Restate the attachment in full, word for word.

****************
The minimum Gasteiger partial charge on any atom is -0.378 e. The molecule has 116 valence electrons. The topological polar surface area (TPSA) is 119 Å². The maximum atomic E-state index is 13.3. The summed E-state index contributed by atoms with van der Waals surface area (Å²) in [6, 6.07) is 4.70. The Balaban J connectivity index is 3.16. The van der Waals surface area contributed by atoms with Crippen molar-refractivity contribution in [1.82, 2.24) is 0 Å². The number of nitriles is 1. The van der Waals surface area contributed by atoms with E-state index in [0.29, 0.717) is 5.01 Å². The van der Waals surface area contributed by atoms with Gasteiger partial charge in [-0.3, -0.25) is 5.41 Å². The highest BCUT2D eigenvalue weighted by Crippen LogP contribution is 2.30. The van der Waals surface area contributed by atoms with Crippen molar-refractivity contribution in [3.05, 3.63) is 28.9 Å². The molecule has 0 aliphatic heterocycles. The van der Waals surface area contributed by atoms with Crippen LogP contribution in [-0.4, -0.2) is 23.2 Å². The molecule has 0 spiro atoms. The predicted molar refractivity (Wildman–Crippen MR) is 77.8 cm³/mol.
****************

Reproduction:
The minimum Gasteiger partial charge on any atom is -0.378 e. The molecule has 116 valence electrons. The topological polar surface area (TPSA) is 119 Å². The maximum atomic E-state index is 13.3. The summed E-state index contributed by atoms with van der Waals surface area (Å²) in [6, 6.07) is 4.70. The Balaban J connectivity index is 3.16. The van der Waals surface area contributed by atoms with Crippen molar-refractivity contribution in [1.82, 2.24) is 0 Å². The number of nitriles is 1. The van der Waals surface area contributed by atoms with E-state index in [0.29, 0.717) is 5.01 Å². The van der Waals surface area contributed by atoms with Gasteiger partial charge in [-0.3, -0.25) is 5.41 Å². The highest BCUT2D eigenvalue weighted by Crippen LogP contribution is 2.30. The van der Waals surface area contributed by atoms with Crippen molar-refractivity contribution in [3.05, 3.63) is 28.9 Å². The molecule has 0 aliphatic heterocycles. The van der Waals surface area contributed by atoms with Crippen LogP contribution in [-0.4, -0.2) is 23.2 Å². The molecule has 0 spiro atoms. The predicted molar refractivity (Wildman–Crippen MR) is 77.8 cm³/mol.